Mike has been a pioneer and influential figure in the accessibility industry for more than two decades. He wrote the first book on web accessibility and usability (Web Accessibility for People with Disabilities), and has since achieved many notable milestones.
Mike is co-chair of the United States Federal Access Board’s Telecommunications and Electronic and Information Technology Advisory Committee (TEITAC), co-founder of the International Committee for Accessible Document Design (ICADD), and was recognized by President Bill Clinton for his contribution to the W3C Web Accessibility Initiative.
Mike has been featured in numerous publications including the Washington Post, Boston Globe, and New York Times. He was also invited by the United Nations to speak at the Global Initiative for Inclusive Information and Communication Technologies (G3ict).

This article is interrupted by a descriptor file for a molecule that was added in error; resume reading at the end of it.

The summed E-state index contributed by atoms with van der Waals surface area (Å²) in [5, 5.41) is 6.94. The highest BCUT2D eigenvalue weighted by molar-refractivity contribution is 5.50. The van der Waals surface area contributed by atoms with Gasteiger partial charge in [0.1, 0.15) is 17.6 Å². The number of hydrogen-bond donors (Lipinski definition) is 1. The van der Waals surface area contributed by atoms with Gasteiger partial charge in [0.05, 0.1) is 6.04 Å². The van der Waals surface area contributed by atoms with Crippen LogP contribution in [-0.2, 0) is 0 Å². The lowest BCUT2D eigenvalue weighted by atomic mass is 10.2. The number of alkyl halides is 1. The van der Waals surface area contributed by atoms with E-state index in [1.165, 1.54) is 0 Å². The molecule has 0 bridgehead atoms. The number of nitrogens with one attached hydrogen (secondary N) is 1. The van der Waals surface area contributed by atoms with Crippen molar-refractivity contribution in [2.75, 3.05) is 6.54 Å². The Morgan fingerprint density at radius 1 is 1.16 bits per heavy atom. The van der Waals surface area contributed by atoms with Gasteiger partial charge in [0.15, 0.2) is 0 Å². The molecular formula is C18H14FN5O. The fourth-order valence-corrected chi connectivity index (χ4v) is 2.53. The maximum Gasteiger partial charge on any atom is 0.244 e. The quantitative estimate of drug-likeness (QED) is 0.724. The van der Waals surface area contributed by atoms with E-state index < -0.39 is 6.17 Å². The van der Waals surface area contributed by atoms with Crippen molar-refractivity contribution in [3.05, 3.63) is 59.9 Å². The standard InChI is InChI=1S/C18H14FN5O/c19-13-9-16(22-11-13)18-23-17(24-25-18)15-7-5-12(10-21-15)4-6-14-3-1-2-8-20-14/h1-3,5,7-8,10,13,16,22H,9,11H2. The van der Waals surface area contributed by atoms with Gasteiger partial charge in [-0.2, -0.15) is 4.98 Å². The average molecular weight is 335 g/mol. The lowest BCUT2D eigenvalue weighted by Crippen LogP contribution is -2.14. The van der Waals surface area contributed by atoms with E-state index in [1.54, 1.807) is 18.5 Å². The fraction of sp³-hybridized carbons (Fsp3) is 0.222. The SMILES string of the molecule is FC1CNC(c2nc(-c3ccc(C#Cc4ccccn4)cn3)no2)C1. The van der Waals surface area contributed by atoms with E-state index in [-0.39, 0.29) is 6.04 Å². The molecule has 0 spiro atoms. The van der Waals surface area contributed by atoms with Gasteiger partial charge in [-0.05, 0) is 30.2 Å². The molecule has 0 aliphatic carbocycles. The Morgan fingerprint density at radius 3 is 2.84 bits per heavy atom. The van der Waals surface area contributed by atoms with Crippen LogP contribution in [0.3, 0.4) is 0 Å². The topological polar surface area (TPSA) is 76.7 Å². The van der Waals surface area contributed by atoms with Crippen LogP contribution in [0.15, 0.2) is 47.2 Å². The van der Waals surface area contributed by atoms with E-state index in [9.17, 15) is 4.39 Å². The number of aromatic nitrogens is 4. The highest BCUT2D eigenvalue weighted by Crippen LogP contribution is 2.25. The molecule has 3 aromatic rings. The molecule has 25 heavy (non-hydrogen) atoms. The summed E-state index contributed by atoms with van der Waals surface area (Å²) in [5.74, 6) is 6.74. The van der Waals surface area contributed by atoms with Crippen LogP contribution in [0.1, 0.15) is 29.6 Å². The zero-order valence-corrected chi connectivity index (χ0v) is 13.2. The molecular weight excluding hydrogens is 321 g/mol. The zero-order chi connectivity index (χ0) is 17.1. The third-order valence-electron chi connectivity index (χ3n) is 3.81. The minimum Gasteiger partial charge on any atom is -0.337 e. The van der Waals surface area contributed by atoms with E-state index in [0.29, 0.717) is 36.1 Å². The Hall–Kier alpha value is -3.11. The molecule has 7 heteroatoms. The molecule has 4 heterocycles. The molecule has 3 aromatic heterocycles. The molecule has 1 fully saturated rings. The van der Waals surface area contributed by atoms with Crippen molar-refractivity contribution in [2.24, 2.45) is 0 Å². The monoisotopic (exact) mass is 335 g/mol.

Peter works in IBM Research in the Human Ability and Accessibility Center and has responsibilities for business partners and advocacy organizations. His current focus is on working with partners and advocacies to bring IBM AbilityLab research assets to market. Over his 18+ years with IBM, he has worked in IBM Software Group, focused on collaboration solutions, and in IBM Global Technology Services, focused on unified communications. Prior to coming to IBM, Peter worked for a number of software companies in the Boston area. He holds a Bachelor of Arts degree from Boston College.